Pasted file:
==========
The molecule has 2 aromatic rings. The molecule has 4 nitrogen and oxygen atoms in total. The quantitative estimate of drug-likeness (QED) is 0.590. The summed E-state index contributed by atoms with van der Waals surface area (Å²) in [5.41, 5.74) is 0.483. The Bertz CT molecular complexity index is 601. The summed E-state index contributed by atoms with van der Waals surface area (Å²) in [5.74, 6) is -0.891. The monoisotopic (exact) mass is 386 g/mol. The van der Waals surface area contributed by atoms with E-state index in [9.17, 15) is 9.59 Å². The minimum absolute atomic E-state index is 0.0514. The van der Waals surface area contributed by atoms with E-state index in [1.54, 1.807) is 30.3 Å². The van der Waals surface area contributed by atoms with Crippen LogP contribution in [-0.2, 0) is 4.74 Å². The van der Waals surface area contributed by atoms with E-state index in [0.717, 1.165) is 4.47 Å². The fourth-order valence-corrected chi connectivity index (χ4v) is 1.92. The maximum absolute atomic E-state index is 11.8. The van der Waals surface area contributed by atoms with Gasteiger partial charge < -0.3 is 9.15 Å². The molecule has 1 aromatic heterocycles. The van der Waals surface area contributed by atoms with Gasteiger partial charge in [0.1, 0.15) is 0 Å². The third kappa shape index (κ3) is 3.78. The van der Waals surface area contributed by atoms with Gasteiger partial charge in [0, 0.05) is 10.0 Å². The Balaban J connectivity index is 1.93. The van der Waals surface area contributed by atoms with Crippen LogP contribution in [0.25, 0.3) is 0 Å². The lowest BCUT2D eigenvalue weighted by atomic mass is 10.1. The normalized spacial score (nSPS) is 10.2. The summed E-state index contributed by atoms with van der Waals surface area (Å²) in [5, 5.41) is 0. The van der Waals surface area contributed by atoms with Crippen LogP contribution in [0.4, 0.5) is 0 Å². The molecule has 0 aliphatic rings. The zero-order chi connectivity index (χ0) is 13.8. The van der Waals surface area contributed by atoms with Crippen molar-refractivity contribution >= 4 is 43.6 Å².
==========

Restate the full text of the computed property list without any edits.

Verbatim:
The molecule has 2 aromatic rings. The molecule has 4 nitrogen and oxygen atoms in total. The quantitative estimate of drug-likeness (QED) is 0.590. The summed E-state index contributed by atoms with van der Waals surface area (Å²) in [5.41, 5.74) is 0.483. The Bertz CT molecular complexity index is 601. The summed E-state index contributed by atoms with van der Waals surface area (Å²) in [5.74, 6) is -0.891. The monoisotopic (exact) mass is 386 g/mol. The van der Waals surface area contributed by atoms with E-state index in [9.17, 15) is 9.59 Å². The minimum absolute atomic E-state index is 0.0514. The van der Waals surface area contributed by atoms with E-state index in [1.54, 1.807) is 30.3 Å². The van der Waals surface area contributed by atoms with Crippen LogP contribution in [-0.2, 0) is 4.74 Å². The van der Waals surface area contributed by atoms with E-state index in [0.717, 1.165) is 4.47 Å². The fourth-order valence-corrected chi connectivity index (χ4v) is 1.92. The maximum absolute atomic E-state index is 11.8. The van der Waals surface area contributed by atoms with Gasteiger partial charge < -0.3 is 9.15 Å². The molecule has 1 aromatic heterocycles. The van der Waals surface area contributed by atoms with Gasteiger partial charge in [0.1, 0.15) is 0 Å². The third kappa shape index (κ3) is 3.78. The van der Waals surface area contributed by atoms with Gasteiger partial charge in [0, 0.05) is 10.0 Å². The Balaban J connectivity index is 1.93. The van der Waals surface area contributed by atoms with Crippen LogP contribution in [0.25, 0.3) is 0 Å². The lowest BCUT2D eigenvalue weighted by atomic mass is 10.1. The normalized spacial score (nSPS) is 10.2. The summed E-state index contributed by atoms with van der Waals surface area (Å²) in [5, 5.41) is 0. The van der Waals surface area contributed by atoms with Crippen LogP contribution in [0.4, 0.5) is 0 Å². The molecule has 0 aliphatic rings. The zero-order chi connectivity index (χ0) is 13.8. The van der Waals surface area contributed by atoms with Crippen molar-refractivity contribution >= 4 is 43.6 Å².